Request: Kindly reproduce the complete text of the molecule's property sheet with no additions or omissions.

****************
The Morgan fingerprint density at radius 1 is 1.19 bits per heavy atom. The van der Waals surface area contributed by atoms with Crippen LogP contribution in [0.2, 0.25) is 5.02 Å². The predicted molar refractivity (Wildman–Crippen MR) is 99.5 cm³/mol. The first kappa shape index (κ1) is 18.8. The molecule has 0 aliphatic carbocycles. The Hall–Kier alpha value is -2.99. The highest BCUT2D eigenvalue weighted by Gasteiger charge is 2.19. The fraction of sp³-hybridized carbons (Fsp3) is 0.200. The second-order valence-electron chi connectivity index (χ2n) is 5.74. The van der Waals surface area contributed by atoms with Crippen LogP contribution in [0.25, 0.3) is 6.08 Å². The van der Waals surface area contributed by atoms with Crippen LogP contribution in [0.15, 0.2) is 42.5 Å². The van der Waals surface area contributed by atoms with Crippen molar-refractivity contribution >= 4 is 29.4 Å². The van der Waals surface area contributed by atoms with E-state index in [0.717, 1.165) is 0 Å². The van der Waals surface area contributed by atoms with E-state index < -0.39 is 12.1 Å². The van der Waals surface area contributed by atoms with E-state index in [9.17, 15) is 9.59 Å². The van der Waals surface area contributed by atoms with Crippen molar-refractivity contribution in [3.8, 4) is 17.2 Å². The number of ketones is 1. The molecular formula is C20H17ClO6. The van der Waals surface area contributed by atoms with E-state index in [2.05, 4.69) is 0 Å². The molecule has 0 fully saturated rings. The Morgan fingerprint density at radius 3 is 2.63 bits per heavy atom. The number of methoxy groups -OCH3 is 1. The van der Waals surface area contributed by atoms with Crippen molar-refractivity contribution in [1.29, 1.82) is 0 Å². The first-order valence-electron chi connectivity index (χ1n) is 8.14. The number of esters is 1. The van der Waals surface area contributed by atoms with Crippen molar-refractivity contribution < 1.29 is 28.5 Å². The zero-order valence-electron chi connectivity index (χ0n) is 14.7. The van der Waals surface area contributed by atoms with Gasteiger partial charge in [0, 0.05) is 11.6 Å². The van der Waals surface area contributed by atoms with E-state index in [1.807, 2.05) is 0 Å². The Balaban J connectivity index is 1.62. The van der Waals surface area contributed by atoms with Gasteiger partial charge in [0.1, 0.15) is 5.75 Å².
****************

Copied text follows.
The Morgan fingerprint density at radius 1 is 1.19 bits per heavy atom. The van der Waals surface area contributed by atoms with Crippen LogP contribution in [0.2, 0.25) is 5.02 Å². The predicted molar refractivity (Wildman–Crippen MR) is 99.5 cm³/mol. The first kappa shape index (κ1) is 18.8. The molecule has 0 aliphatic carbocycles. The Hall–Kier alpha value is -2.99. The highest BCUT2D eigenvalue weighted by Gasteiger charge is 2.19. The fraction of sp³-hybridized carbons (Fsp3) is 0.200. The second-order valence-electron chi connectivity index (χ2n) is 5.74. The van der Waals surface area contributed by atoms with Crippen LogP contribution in [0.25, 0.3) is 6.08 Å². The van der Waals surface area contributed by atoms with Crippen LogP contribution in [0.15, 0.2) is 42.5 Å². The van der Waals surface area contributed by atoms with Crippen molar-refractivity contribution >= 4 is 29.4 Å². The van der Waals surface area contributed by atoms with E-state index in [0.717, 1.165) is 0 Å². The van der Waals surface area contributed by atoms with E-state index < -0.39 is 12.1 Å². The van der Waals surface area contributed by atoms with E-state index in [9.17, 15) is 9.59 Å². The van der Waals surface area contributed by atoms with Crippen molar-refractivity contribution in [3.8, 4) is 17.2 Å². The number of ketones is 1. The molecular formula is C20H17ClO6. The van der Waals surface area contributed by atoms with E-state index in [2.05, 4.69) is 0 Å². The molecule has 0 fully saturated rings. The Morgan fingerprint density at radius 3 is 2.63 bits per heavy atom. The number of methoxy groups -OCH3 is 1. The van der Waals surface area contributed by atoms with Crippen molar-refractivity contribution in [1.29, 1.82) is 0 Å². The first-order valence-electron chi connectivity index (χ1n) is 8.14. The number of esters is 1. The van der Waals surface area contributed by atoms with Crippen molar-refractivity contribution < 1.29 is 28.5 Å². The zero-order valence-electron chi connectivity index (χ0n) is 14.7. The van der Waals surface area contributed by atoms with Gasteiger partial charge in [0, 0.05) is 11.6 Å². The van der Waals surface area contributed by atoms with E-state index in [1.807, 2.05) is 0 Å². The Balaban J connectivity index is 1.62. The van der Waals surface area contributed by atoms with Gasteiger partial charge in [0.1, 0.15) is 5.75 Å².